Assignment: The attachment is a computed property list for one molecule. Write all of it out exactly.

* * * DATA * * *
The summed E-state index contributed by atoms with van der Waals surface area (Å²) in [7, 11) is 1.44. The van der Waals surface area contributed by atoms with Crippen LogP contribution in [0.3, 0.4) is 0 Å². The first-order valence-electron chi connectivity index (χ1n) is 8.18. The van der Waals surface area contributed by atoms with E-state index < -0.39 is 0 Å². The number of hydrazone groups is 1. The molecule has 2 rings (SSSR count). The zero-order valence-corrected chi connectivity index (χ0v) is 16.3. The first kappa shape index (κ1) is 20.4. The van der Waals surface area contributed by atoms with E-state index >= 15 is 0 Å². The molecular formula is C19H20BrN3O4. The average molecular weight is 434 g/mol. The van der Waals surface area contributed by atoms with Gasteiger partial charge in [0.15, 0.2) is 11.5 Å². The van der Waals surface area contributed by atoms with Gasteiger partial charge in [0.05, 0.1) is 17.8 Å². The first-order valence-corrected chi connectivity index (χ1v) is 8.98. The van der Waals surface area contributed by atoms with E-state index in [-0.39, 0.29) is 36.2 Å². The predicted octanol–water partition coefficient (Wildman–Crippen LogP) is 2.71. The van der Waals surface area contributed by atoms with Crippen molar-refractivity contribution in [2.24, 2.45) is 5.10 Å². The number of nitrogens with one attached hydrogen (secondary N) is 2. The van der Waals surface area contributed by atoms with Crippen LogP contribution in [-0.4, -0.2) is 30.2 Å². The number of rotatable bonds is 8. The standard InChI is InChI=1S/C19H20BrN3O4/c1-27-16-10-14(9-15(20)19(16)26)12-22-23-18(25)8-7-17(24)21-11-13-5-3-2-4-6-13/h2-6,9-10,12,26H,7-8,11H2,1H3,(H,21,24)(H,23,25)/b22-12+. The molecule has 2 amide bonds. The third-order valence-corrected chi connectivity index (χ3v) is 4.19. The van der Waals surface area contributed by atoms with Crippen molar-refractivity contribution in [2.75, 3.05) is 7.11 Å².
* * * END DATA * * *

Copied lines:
The summed E-state index contributed by atoms with van der Waals surface area (Å²) in [7, 11) is 1.44. The van der Waals surface area contributed by atoms with Crippen LogP contribution in [0.3, 0.4) is 0 Å². The first-order valence-electron chi connectivity index (χ1n) is 8.18. The van der Waals surface area contributed by atoms with E-state index < -0.39 is 0 Å². The number of hydrazone groups is 1. The molecule has 2 rings (SSSR count). The zero-order valence-corrected chi connectivity index (χ0v) is 16.3. The first kappa shape index (κ1) is 20.4. The van der Waals surface area contributed by atoms with E-state index >= 15 is 0 Å². The molecular formula is C19H20BrN3O4. The average molecular weight is 434 g/mol. The van der Waals surface area contributed by atoms with Gasteiger partial charge in [0.15, 0.2) is 11.5 Å². The van der Waals surface area contributed by atoms with Gasteiger partial charge in [0.05, 0.1) is 17.8 Å². The first-order valence-corrected chi connectivity index (χ1v) is 8.98. The van der Waals surface area contributed by atoms with E-state index in [-0.39, 0.29) is 36.2 Å². The predicted octanol–water partition coefficient (Wildman–Crippen LogP) is 2.71. The van der Waals surface area contributed by atoms with Crippen molar-refractivity contribution in [2.24, 2.45) is 5.10 Å². The number of nitrogens with one attached hydrogen (secondary N) is 2. The van der Waals surface area contributed by atoms with Crippen LogP contribution in [-0.4, -0.2) is 30.2 Å². The number of rotatable bonds is 8. The standard InChI is InChI=1S/C19H20BrN3O4/c1-27-16-10-14(9-15(20)19(16)26)12-22-23-18(25)8-7-17(24)21-11-13-5-3-2-4-6-13/h2-6,9-10,12,26H,7-8,11H2,1H3,(H,21,24)(H,23,25)/b22-12+. The molecule has 2 amide bonds. The third-order valence-corrected chi connectivity index (χ3v) is 4.19. The van der Waals surface area contributed by atoms with Crippen molar-refractivity contribution in [2.75, 3.05) is 7.11 Å².